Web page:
Veterans’ Gun Rights An Ongoing Issue
Inclusion on the list would mean those veterans would be prohibited from buying or owning firearms. Sen. Charles Schumer, D-N.Y., has stated that though he loves the country’s veterans, if they have been deemed mentally unfit, they should not have possession of a gun.
“The Veterans Administration currently appoints fiduciaries, usually the family members of a veteran, to manage his or her pensions and disability benefits when they have been declared mentally incompetent,” said Veterans disability lawyer James Fausone. “When a vet has been declared mentally incompetent, his or her name is automatically entered in the Criminal Background Check System.”
A group, led by Sen. Richard Burr, R-N.C., has been pushing to change that policy, allowing the addition of the name to the list only if a judge deemed the veteran to be a danger. This latest version of the bill, co-sponsored by 21 lawmakers, passed the Senate Veterans’ Affairs Committee. The legislation also has the backing of the National Rifle Association and numerous veterans’ advocacy groups. Meanwhile, the Brady Center to Prevent Gun Violence supports the VA’s current policy. Tom Tarantino, chief policy officer for Iraq and Afghanistan Veterans of America, has stated that vets who have a traumatic brain injury or PTSD, but who pose no actual threat to others might view the current restriction as a disincentive to seek treatment.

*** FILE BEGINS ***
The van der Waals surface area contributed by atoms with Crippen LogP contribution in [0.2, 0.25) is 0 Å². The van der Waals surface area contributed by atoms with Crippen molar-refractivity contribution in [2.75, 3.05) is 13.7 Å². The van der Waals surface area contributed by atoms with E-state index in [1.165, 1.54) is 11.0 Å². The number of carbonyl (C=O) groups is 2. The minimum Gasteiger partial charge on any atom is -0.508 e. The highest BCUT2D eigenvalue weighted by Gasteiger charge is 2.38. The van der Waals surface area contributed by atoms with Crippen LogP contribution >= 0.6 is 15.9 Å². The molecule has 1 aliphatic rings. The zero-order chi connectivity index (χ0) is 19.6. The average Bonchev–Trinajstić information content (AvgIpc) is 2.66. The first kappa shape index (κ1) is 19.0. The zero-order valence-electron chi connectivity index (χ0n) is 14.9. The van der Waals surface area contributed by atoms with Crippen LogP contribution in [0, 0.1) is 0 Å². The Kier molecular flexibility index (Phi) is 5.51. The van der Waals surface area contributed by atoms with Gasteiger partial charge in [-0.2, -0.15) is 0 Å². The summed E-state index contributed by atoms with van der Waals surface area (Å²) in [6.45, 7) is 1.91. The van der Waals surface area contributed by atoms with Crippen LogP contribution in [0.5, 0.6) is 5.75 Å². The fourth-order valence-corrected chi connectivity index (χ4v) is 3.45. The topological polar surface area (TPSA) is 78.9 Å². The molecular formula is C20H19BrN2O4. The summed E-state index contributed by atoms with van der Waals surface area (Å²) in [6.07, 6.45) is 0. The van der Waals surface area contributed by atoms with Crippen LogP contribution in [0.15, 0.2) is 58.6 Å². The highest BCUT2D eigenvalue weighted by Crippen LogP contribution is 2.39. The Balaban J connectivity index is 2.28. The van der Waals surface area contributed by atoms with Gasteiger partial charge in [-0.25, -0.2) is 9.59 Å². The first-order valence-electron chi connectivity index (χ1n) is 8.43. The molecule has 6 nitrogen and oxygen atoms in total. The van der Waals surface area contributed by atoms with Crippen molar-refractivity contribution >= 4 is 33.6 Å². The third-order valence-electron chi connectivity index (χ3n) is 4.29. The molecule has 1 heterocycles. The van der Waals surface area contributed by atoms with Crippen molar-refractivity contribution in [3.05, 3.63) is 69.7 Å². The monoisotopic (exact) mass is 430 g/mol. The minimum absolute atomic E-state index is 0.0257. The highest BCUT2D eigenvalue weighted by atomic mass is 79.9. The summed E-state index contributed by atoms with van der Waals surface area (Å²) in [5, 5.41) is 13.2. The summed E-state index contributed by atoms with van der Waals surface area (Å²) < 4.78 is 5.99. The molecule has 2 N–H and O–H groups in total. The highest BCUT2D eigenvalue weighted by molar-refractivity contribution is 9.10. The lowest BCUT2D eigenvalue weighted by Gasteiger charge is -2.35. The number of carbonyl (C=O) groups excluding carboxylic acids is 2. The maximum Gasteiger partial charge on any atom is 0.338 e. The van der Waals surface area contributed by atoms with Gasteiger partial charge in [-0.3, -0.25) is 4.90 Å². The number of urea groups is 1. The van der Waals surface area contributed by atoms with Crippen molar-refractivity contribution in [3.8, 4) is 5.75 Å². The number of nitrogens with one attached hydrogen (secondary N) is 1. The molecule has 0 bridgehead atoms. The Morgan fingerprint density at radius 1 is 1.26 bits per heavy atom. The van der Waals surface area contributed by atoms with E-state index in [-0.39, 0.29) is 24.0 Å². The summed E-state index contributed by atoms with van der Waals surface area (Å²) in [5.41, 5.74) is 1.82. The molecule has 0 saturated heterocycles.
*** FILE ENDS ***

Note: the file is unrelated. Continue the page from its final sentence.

As of 1998, 185 of the 127,000 veterans on the gun-check registry list have worked to have their names removed, according to the VA. Veterans can appeal their diagnosis, and can petition for their firearm rights to be reinstated by the agency to have his firearm rights restored on the basis of not posing a threat to public safety.